RW: This is a really big question.
It’s a big question, especially now that I’m 65 and making a lot of opportunity for myself by moving to Los Angeles. But when I die, it’s all going to disappear. Everything will be taken from you. The idea of having a studio sale was heart wrenching, because I’m not going to have these pieces for my retrospective. But I may never have a retrospective.
So that’s the reconciliation with yourself on how important your journey is. I still have burning ambition. I want to turn the television on and see me looking back at me. I want my work to be in the Whitney. I’d like to get a Guggenheim grant. I’ve applied every year for nine years. Those are some of the things that keep you going, that keep you making new things. I mean, I’ve made 40 pieces in the last two years—new, large pieces. I’m filling up my studio there. I also was in Albion, Michigan. I made twelve pieces there. I was in Hawaii. I made two huge pieces, 15-footers. So I’m really grateful that you appreciate art so much, and that you’ve dedicated your life to telling artist stories, and delving into the big questions.
RW: Well, it’s interesting, those the big questions. In a way, an answer is not as good as the question.
And there is no answer. All you do is formulate questions. Then you make your decision without really knowing if it’s going to be the right path. But then it turns out to be fine. One of my gifts is that my father is really optimistic, and I feel that I find joy. That’s my job—to find the positive, or the joy.
RW: I’m wanting you to say more about those special moments that can happen.
They’re usually small. I think if I got the Guggenheim, I’d be happy—and I wouldn’t have to come up with that $25,000. I think having these windows, where I can make work with the light streaming in… Making my work is excruciatingly boring, but when it’s done, it makes me happy. Sometimes I have to grow into it, but sometimes, seeing some of these pieces, I think, “Oh, my God!” They’re so great it brings tears to my eyes.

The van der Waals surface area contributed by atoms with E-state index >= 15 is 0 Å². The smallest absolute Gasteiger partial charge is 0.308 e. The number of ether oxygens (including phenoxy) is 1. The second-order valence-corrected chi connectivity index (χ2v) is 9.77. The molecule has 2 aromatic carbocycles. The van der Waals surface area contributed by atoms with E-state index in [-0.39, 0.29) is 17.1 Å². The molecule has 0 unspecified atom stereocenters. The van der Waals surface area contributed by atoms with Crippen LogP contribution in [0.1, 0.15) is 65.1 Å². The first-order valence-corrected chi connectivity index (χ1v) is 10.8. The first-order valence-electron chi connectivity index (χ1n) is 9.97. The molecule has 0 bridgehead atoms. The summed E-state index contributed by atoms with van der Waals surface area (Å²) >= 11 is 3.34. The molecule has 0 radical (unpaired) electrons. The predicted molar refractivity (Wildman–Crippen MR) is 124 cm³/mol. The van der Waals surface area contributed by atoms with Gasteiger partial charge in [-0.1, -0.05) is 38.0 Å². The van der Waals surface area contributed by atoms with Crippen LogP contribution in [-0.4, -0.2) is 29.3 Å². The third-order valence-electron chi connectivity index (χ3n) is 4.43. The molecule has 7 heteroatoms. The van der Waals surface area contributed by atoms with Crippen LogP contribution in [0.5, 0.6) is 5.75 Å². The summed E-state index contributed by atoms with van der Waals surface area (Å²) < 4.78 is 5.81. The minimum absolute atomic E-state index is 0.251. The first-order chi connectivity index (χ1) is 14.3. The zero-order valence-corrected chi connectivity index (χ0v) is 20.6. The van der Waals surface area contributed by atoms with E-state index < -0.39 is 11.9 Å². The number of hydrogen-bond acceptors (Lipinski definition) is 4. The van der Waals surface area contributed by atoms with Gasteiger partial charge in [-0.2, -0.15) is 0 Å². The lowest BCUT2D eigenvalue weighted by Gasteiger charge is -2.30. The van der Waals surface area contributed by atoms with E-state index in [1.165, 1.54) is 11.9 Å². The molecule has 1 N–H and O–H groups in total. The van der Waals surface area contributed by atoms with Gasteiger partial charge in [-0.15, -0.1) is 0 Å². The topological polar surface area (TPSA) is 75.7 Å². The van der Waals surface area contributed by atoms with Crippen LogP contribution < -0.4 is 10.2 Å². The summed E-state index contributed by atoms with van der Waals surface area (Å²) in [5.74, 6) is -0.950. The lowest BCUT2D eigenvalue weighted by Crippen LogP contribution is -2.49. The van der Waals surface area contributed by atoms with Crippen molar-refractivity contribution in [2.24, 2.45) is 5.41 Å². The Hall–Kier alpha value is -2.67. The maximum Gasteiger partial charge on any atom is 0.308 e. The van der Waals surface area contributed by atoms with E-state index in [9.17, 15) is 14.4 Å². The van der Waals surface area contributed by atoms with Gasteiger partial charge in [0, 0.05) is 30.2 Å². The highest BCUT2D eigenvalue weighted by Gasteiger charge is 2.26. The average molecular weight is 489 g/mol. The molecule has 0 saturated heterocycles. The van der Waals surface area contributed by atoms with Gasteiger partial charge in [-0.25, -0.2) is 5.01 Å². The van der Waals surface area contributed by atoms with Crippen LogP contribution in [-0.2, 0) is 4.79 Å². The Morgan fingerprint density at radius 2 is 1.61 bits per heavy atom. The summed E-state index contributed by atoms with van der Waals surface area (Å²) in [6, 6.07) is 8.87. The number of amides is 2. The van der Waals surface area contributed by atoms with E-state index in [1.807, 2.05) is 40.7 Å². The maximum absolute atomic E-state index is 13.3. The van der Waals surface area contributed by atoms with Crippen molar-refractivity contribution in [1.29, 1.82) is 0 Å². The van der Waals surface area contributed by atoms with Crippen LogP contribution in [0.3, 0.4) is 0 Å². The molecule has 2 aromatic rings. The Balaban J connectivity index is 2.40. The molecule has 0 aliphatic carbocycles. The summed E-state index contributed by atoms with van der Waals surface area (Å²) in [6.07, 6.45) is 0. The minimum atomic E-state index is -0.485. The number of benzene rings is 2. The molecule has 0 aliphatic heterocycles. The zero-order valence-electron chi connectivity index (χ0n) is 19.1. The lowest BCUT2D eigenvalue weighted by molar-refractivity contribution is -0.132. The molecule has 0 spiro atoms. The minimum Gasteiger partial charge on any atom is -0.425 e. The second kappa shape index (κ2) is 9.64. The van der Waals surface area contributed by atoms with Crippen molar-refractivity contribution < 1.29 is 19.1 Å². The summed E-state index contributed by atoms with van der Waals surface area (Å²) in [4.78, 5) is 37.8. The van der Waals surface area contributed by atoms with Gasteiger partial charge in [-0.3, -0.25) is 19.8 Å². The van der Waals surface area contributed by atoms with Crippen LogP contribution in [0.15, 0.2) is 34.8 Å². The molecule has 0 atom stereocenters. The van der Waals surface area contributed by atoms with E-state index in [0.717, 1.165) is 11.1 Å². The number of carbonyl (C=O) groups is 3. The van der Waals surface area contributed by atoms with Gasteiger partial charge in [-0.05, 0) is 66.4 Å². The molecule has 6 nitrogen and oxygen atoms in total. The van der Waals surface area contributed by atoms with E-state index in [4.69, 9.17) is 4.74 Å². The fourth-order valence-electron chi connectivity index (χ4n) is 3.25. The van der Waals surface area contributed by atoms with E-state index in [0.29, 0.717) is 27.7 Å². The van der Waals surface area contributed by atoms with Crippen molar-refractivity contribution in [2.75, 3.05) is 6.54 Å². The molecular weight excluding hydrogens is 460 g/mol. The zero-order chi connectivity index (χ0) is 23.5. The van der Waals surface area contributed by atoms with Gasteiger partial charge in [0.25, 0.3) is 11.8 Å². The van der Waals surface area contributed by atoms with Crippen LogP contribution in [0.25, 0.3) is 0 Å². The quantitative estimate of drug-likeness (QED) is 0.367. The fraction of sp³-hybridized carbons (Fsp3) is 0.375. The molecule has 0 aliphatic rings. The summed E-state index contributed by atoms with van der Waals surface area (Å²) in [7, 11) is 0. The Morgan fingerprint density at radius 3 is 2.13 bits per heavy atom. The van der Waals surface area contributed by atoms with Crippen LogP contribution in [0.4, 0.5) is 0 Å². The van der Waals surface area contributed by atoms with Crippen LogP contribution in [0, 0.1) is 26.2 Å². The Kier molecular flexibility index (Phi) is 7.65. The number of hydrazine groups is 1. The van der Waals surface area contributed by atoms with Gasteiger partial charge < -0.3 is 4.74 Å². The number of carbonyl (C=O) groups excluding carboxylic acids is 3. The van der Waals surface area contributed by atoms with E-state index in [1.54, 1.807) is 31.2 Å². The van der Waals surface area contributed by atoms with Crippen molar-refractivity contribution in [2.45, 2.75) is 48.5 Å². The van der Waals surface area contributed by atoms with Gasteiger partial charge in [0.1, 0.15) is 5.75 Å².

RW: What is that about, do you think?
That’s a feeling of accomplishment. I got it right. It’s got everything it needs! I mean, I’ve
got everything I
need. I’m an artist
. I don’t look back. And that piece has—it’s me
. It references art history. (I’m talking about Il Baccio.
) It’s a simple piece and might mean more to me because it’s sort of about that love affair. I realize Picasso had all those muses, and muses are really important. A lot of outside influences come together to make you feel happy with your own outcome.
RW: I’m still intrigued by that phrase, “Sometimes it moves me to tears.”
Often it’s happened with other people’s art. Like Louise Bourgeois or Eva Hesse. You just feel like you want to wrap yourself around that piece. I don’t know if it can even be defined.
When it happens with your own work that’s when you know you’ve made something great. That’s when you feel that you’re a great artist. And that doesn’t happen very often. But every once in a while, you’re really happy with yourself.
RW: I suspect there’s something important about that for others, for all of us as human beings to move in the direction where we can have some kind of connection with the depth of ourselves, with this mysterious life that we have. It seems to me that sometimes one touches that in art.
I think that’s when you realize that’s why you’re an artist—because every once in a while you make something that brings tears to your own eyes. That’s when I know I’ve made the right choice; this is my
path. I especially felt that for the very first time in 2003 when I made that piece Enough Not Enough.
It’s a public art piece, which is really hard to get right, because it’s half-public and half-art. Most of the time with public art, it’s a lot of bad art; they should have planted a tree. But this piece is all about bounty and the precariousness of bounty. Enough Not Enough,
you can lose it any second.
RW: That’s beautiful.
Yes. The poetry is that it’s balanced on that sphere, which is also about balancing acts.
RW: And the sphere is black and mysterious.
Yes. And the forms all have light suffusing them.